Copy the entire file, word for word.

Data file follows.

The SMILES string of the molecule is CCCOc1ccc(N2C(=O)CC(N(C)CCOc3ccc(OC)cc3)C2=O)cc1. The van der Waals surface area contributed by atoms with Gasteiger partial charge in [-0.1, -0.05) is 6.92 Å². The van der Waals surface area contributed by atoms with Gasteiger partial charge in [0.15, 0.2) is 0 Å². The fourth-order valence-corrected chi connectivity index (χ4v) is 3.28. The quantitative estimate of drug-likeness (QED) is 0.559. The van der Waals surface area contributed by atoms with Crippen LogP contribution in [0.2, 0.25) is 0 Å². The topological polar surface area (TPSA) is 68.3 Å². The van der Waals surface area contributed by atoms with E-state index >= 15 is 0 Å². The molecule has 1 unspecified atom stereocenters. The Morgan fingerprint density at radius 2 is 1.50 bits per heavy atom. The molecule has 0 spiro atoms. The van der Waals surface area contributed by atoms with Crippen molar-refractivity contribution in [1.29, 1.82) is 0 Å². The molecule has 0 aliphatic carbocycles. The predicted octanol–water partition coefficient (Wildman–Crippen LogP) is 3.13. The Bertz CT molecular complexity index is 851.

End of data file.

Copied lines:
The SMILES string of the molecule is CCCOc1ccc(N2C(=O)CC(N(C)CCOc3ccc(OC)cc3)C2=O)cc1. The van der Waals surface area contributed by atoms with Gasteiger partial charge in [-0.1, -0.05) is 6.92 Å². The van der Waals surface area contributed by atoms with Gasteiger partial charge in [0.15, 0.2) is 0 Å². The fourth-order valence-corrected chi connectivity index (χ4v) is 3.28. The quantitative estimate of drug-likeness (QED) is 0.559. The van der Waals surface area contributed by atoms with Crippen LogP contribution in [0.2, 0.25) is 0 Å². The topological polar surface area (TPSA) is 68.3 Å². The van der Waals surface area contributed by atoms with E-state index >= 15 is 0 Å². The molecule has 1 unspecified atom stereocenters. The Morgan fingerprint density at radius 2 is 1.50 bits per heavy atom. The molecule has 0 spiro atoms. The van der Waals surface area contributed by atoms with Crippen molar-refractivity contribution in [1.29, 1.82) is 0 Å². The molecule has 0 aliphatic carbocycles. The predicted octanol–water partition coefficient (Wildman–Crippen LogP) is 3.13. The Bertz CT molecular complexity index is 851.